November 7, 2016

EP: The Meltaways - 7''

The Meltaways' 7" is the perfect punk combination of brains and brawn.

The Meltaways latest 7" starts off with a major reality check. It's matter-of-fact, bubble-bursting, straight talk to a friend who is simply faking it. Echoing the realness of Bikini Kill's "I Hate Danger," a song that similarly seeks to confront an insincere relationship suffering from an attachment to so-called "coolness," the opening track "Friends First" sets the tone: if you're not looking to face the facts, well that's just too bad because The Meltaways will deliver them in spades. Despite the comparison, don't expect the trio to sound like Riot Grrrl 2.0; The Meltaways are serving up an unequivocally hardcore and punk EP.

Track three, "Home," is a perfect song for the pit, visceral both musically and lyrically, with lines like "I clench my jaw hard, squeeze my wrists" that burst with physicality from all ends. Not all brawn, the EP’s also got brains; like any good work of punk, this one is also political. Second track "Enough" has the singer disavowing the worship of structures of power, criticizing blind patriotism, as well as emphasizing the right to leave a situation as one sees fit. This all goes down in a tight two and a half minutes. "Enough" possesses a special combination of righteousness ("I'll never compromise") and ennui ("It's such a bore"), which is a mixture few bands have managed to master. "Home" follows suit as a high-energy study on self-control and the guilt associated with losing it that descends into a goodbye, but not before the final track, "Flight," which serves as a sort of calm after the storm. Referencing a local park and capturing the sad banality of hang outs, it's a rare moment of introspection in an otherwise outward jutting collection of songs, signaling a new-found tolerance of the person who just on track one was surrounded by faux-cool “fake friends.” Track four finds itself a little more forgiving, focused instead on the minutia of the everyday. After lying in the grass and mourning whatever's been lost, all that righteous rage and discomfort could still use a ride home.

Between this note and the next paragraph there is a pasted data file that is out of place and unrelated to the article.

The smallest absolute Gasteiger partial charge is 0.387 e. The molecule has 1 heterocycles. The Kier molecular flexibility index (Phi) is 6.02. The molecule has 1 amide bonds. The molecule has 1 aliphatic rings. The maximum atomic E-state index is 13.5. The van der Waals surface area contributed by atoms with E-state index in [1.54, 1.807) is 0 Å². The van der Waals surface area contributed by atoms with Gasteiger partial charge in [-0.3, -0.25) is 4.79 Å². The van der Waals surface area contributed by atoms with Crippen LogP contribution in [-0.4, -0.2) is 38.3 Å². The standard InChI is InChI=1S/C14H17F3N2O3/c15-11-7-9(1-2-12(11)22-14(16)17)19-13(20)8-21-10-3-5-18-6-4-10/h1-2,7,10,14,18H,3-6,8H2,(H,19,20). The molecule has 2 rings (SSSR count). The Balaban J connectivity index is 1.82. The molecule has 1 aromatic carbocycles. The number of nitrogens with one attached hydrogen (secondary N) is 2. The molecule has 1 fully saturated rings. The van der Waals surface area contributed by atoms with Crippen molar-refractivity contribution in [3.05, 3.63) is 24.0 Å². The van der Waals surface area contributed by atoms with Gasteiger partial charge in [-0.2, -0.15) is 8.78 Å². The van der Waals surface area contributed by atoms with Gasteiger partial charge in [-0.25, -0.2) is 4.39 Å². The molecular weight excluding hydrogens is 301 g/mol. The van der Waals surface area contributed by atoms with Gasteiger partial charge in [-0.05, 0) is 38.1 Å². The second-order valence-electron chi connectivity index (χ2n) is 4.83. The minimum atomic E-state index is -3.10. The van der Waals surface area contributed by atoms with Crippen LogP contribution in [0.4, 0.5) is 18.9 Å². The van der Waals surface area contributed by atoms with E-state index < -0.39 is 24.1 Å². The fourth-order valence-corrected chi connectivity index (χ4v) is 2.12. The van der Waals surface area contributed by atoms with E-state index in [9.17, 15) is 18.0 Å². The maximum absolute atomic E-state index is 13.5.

Listen to The Meltaways on

Natasha Villarraga is a graphic designer and writer in Brooklyn. You can follow her on Twitter and Instagram.